In defence of the semicolon

I spent the afternoon defending a semicolon. My opponent asked if it were perhaps a typo. I assured him it was not. He reminded me that it was a colon in the original. “I am aware of that,” I replied. As many are prone to do, he assumed that my English translation would adopt the same punctuation as his original German text. Translating a text, however, is not “a matter of words only…a matter of making intelligible a whole culture” as Anthony Burgess once wrote; it is also a matter of punctuation.

The laws governing punctuation are not universal. Perhaps I was always drawn to German because the language is accepting of the comma splice, which is something I always got wrong on my English papers in high school. The German writer, on the other hand, seems to have a special affinity for the colon. These are just two opportunities where my own partiality for the semicolon is put to good use, which I am quite willing to defend if need be.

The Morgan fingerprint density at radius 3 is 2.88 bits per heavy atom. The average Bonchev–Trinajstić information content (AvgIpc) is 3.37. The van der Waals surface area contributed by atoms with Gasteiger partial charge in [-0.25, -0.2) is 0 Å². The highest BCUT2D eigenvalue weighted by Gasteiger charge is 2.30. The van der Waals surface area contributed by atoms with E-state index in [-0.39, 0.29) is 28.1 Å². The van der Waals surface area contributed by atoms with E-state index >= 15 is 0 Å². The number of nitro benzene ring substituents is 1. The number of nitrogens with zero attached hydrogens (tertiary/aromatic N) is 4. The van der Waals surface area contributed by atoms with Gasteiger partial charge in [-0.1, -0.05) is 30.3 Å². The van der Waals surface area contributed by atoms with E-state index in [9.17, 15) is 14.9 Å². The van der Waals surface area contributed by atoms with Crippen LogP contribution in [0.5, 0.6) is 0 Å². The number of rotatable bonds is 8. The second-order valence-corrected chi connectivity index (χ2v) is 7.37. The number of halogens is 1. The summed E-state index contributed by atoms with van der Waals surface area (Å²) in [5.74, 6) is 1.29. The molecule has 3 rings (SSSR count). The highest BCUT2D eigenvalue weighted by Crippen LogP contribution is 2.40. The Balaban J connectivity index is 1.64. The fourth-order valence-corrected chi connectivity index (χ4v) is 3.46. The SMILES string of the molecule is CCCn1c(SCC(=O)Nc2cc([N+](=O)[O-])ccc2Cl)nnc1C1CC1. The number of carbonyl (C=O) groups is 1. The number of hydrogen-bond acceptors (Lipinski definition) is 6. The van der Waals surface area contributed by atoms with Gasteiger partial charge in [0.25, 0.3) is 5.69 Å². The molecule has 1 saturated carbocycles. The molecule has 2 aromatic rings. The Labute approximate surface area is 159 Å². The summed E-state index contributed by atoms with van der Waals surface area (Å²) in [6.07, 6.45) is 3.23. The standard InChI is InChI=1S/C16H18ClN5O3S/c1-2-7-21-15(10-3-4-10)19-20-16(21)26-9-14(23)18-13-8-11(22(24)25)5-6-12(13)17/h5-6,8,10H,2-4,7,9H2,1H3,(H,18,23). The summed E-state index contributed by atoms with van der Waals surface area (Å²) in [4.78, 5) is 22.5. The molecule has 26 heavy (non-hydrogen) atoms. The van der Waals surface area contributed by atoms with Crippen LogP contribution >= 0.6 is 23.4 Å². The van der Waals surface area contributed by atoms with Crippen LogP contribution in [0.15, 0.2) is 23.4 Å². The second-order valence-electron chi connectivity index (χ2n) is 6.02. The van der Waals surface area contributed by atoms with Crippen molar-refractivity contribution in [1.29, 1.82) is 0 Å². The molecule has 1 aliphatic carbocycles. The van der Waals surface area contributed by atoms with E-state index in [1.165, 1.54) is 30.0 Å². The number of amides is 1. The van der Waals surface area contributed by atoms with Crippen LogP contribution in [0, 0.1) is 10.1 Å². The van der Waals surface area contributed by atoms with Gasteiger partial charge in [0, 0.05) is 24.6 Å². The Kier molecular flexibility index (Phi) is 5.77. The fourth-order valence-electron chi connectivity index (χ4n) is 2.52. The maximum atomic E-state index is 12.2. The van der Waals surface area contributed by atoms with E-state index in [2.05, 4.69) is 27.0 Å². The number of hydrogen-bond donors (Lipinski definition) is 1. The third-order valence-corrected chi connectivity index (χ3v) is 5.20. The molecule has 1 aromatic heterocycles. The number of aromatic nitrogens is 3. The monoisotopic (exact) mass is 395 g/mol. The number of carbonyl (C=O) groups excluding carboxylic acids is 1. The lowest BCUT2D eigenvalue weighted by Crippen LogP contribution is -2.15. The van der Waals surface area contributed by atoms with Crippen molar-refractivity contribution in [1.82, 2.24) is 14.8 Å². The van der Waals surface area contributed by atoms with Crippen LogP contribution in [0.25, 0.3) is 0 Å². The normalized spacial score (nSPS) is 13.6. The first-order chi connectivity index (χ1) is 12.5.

3 responses to “In defence of the semicolon

  1. Semicolons are a delightful, necessary element of the English language that most Germans haven’t a chance of mastering. They’re too busy getting sloshed and falling through their cascading colons. Someone should tell these people that one colon per sentence is quite enough and usually too much.

  2. We, Spaniards, have also forgotten the use of semicolons.

    I love the first sentence of the post. I’d read any novel with that beginning.

  3. I love the semi-colon! And Kevin – cascading colons sounds like a very painful disease…

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